I also posted the question to:
This morning, I met and had coffee with two of the guys who’ve been participating in the MORC discussion, Tim Walsh and Dean Davis. Tim is 64 and has been mountain biking for 30 years. Dean is about to turn 66 and starting mountain biking last year.
After a couple hundred online comments, plus my conversation today with Tim and Dean, I’ve got a somewhat better understanding than I did a week ago about seniors and mountain biking. There’s a lot to sort through and explain so I’m planning a series of blog posts, each one tackling a factor or issue related to seniors and mountain biking and what could be done. Continue reading
On tap, indeed.
My mountain biking colleagues Clay Haglund and Doug Janni and their Mankato Area Mountain Bikers (MAMB) club members are hosting a fundraiser next month at the Mankato Brewery. “There will be music, beer, food, games, merch, and a raffle with great prizes from local businesses” says the flyer which I printed out and put up yesterday in a few key spots around Northfield. See their Facebook events page for more details. Continue reading
It seems to me that relatively few of my recreationally-active, age-related peers (AARP crowd, baby boomers, seniors) are mountain bikers. I just don’t see many out on the MORC trails in the Twin Cities area where I mostly ride. (I don’t have data to support my hunch so if you’re aware of any that would support or contradict it, attach a comment or contact me.)
Skiing seems to be a close cousin to mountain biking, with elements from both cross country and downhill skiing. And when I’m XC skiing or snowboarding here in the Midwest, I see plenty of seniors.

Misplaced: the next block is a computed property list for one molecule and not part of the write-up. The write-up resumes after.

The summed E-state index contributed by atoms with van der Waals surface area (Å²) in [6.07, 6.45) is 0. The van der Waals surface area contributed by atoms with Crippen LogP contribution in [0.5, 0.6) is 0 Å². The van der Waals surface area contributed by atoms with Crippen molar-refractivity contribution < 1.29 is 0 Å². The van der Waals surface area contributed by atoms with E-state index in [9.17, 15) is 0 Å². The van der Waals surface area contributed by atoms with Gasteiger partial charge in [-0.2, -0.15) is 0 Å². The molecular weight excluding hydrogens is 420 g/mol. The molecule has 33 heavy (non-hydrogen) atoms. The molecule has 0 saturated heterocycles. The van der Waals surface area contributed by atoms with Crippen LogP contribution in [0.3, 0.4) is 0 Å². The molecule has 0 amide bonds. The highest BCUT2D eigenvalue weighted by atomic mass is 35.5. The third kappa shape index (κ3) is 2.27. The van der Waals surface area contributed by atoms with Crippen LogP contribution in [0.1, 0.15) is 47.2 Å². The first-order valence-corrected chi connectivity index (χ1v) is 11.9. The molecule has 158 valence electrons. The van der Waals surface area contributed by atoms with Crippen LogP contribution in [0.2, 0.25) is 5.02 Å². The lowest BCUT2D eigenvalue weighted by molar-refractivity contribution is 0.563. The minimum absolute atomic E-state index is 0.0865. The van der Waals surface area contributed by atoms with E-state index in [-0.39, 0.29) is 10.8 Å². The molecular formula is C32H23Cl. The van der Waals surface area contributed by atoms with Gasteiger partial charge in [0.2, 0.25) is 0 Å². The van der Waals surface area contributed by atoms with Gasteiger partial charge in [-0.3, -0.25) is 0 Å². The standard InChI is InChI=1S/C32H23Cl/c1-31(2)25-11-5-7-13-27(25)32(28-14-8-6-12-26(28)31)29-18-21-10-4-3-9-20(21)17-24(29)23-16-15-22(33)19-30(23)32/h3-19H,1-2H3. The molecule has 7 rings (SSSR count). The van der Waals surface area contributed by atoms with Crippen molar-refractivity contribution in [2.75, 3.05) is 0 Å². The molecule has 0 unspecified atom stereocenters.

I’d like to author an in-depth blog post about this and follow it up with another one on what could be done. But I need some help.
What might be the contributing factors to the lack of mountain biking seniors? Fear? Cost? Areas to ride? Image?
I went riding on frozen crusty snow piles up with fellow Northfielders Ryan Hutchinson, John Ebling, and Stew Moyer today at the Northfield High School parking lot today. It was more fun than I expected and definitely better than sitting around the house whining about the cold spring. Continue reading
I’ve never paid any attention to high-impact vs. low-impact exercise, as I’ve been fortunate to be able to pursue whatever interested me. But an article by Gretchen Reynolds (@GretchenReynold) in last week’s NY Times Magazine titled Why High-Impact Exercise Is Good for Your Bones caught my eye. An excerpt:
Bones should be jarred, for their own good. Past experiments have definitively established that subjecting bones to abrupt stress prompts them to add mass or at least reduces their loss of mass as people age. What has been in dispute, however, is how much force is needed to stimulate bone — and how to apply that force in daily life… Alas, a kind of Catch-22 confronts older individuals who have not been engaging in high-impact exercise: Their bodies and bones may not be capable of handling the types of activity most likely to improve bone health. Continue reading